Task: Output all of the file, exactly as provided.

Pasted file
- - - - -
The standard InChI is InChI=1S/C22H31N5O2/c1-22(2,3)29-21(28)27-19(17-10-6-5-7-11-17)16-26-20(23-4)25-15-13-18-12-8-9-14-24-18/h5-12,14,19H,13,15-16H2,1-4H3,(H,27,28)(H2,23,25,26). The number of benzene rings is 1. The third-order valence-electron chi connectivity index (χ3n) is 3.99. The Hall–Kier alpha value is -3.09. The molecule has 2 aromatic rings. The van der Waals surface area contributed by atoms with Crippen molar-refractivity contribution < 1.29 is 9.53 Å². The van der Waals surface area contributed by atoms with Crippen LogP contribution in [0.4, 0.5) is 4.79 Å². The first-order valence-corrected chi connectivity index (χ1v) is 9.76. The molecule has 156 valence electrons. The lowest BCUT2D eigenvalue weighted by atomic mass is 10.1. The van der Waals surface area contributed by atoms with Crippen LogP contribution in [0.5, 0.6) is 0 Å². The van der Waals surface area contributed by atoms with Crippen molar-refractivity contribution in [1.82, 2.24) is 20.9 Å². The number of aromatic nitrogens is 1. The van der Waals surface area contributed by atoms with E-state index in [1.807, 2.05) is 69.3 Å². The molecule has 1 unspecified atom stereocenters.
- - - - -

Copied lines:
The standard InChI is InChI=1S/C22H31N5O2/c1-22(2,3)29-21(28)27-19(17-10-6-5-7-11-17)16-26-20(23-4)25-15-13-18-12-8-9-14-24-18/h5-12,14,19H,13,15-16H2,1-4H3,(H,27,28)(H2,23,25,26). The number of benzene rings is 1. The third-order valence-electron chi connectivity index (χ3n) is 3.99. The Hall–Kier alpha value is -3.09. The molecule has 2 aromatic rings. The van der Waals surface area contributed by atoms with Crippen molar-refractivity contribution < 1.29 is 9.53 Å². The van der Waals surface area contributed by atoms with Crippen LogP contribution in [0.4, 0.5) is 4.79 Å². The first-order valence-corrected chi connectivity index (χ1v) is 9.76. The molecule has 156 valence electrons. The lowest BCUT2D eigenvalue weighted by atomic mass is 10.1. The van der Waals surface area contributed by atoms with Crippen LogP contribution in [0.5, 0.6) is 0 Å². The van der Waals surface area contributed by atoms with Crippen molar-refractivity contribution in [1.82, 2.24) is 20.9 Å². The number of aromatic nitrogens is 1. The van der Waals surface area contributed by atoms with E-state index in [1.807, 2.05) is 69.3 Å². The molecule has 1 unspecified atom stereocenters.